Samnang currently studies in sixth grade, and enjoys playing with his two sisters, reading books, and listening to music. Samnang was born with scoliosis. Since birth, the curvature in his spine has been slowly worsening over time. Today, he experiences pain when lying down, and difficulty walking, breathing, and sleeping. Surgery will remove the curve in Samnag's spine and realign the bones along his lower spine. Samnang will be able to breathe normally and walk and sleep without difficulty. He looks forward to returning to school and playing with his friends and siblings.
William is a six-month-old baby boy from Burma. He lives with his mother, who looks after him, and his maternal grandparents who are retired. His father works at a non-government organisation in Rakhine State and sends them money every month. Since March 2019, William has had an inguinal hernia. William has not started talking yet and is not able to complain. He might be in pain but his mother is not sure. Fortunately, on September 8th, he will undergo hernia repair surgery at Mae Sot General Hospital, our medical partner's care center. Our medical partner, Burma Children Medical Fund, is requesting $1,500 to fund William's hernia repair surgery. The procedure is scheduled to take place on September 08 and, once completed, will hopefully allow him to live more comfortably. William's mother said, “When I first noticed his hernia, I was shocked and very sad. I talked with several older people who suffered from hernia and they all said it’s uncomfortable and painful sometimes. I want him to have surgery soon so that he can grow up well like other children. I want him to be a good person someday, a person who is considerate and is willing to help others that are in need.”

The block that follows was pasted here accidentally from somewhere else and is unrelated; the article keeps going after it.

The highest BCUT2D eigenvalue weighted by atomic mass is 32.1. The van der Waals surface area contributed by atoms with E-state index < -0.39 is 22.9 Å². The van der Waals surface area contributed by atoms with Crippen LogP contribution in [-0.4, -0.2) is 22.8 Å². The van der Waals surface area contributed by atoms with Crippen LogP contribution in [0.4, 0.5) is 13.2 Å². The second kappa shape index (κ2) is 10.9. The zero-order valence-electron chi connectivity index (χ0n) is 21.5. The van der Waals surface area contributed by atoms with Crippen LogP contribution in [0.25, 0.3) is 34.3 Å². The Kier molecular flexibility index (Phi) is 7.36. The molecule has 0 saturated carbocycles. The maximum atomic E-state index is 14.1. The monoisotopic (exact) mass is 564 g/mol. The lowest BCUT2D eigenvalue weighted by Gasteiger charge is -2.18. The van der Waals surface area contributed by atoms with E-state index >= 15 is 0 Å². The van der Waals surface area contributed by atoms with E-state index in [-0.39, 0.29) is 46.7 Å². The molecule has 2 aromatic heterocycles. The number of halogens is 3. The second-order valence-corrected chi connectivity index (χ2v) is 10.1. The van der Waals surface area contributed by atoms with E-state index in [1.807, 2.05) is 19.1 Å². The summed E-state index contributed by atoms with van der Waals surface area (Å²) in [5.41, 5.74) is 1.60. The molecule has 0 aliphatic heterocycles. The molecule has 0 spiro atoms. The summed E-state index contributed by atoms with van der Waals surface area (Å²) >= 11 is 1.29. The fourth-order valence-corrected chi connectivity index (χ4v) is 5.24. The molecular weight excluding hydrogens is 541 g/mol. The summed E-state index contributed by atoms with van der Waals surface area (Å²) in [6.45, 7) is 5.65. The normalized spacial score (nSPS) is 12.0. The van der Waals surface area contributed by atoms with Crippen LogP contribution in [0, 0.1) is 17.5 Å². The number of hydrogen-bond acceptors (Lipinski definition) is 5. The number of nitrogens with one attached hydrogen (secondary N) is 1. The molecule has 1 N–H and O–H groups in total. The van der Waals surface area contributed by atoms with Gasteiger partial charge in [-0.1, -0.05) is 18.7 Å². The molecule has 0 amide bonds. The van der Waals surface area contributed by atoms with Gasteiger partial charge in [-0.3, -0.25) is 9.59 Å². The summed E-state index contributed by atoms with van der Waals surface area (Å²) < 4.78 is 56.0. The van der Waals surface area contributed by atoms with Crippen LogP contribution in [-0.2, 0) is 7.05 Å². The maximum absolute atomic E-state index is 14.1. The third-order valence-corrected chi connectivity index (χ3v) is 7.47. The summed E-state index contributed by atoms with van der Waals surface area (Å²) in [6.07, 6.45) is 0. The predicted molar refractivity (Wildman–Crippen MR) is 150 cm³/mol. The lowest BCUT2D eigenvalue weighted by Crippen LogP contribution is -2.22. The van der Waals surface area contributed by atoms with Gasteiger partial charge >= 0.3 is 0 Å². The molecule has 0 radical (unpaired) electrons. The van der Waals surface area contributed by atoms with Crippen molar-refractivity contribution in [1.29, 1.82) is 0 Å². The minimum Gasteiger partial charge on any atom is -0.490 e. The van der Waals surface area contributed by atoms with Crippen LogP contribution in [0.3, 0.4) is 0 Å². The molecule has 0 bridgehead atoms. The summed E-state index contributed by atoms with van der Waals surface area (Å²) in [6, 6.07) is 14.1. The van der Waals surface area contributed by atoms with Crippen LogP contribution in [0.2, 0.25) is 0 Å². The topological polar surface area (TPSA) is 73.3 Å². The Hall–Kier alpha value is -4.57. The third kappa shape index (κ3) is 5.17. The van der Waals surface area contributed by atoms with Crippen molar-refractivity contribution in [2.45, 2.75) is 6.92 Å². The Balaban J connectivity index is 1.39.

Michael is a motorcycle rider from Kenya. Michael was involved in a road accident in which he suffered femur and mandible fractures. He is experiencing pain in his mandible, and he is unable to eat solid meals. Fortunately, surgeons at our medical partner can help. On August 7, Michael will undergo a fracture repair procedure, called an open reduction and internal fixation. Now, our medical partner, African Mission Healthcare Foundation, is requesting $640 to fund this procedure. Michael says, “I am in great pain and would wish to have my mandible fixed to ease off the pain."
Mi is a 57-year-old teacher from Thailand. She lives with her family in Mae Sot. Her husband is a day laborer, two sons of her go to school, and her daughter is a seamstress in the factory. Mi has a fracture in her left hip bone. With the help of our medical partner, Burma Children Medical Fund, Mi will undergo surgery to reset her fractured bones and ensure proper healing. The procedure is scheduled for July 12 and will cost $1,500. She will be able to walk and teach again. Her husband says, “I feel very sad to see my wife in pain."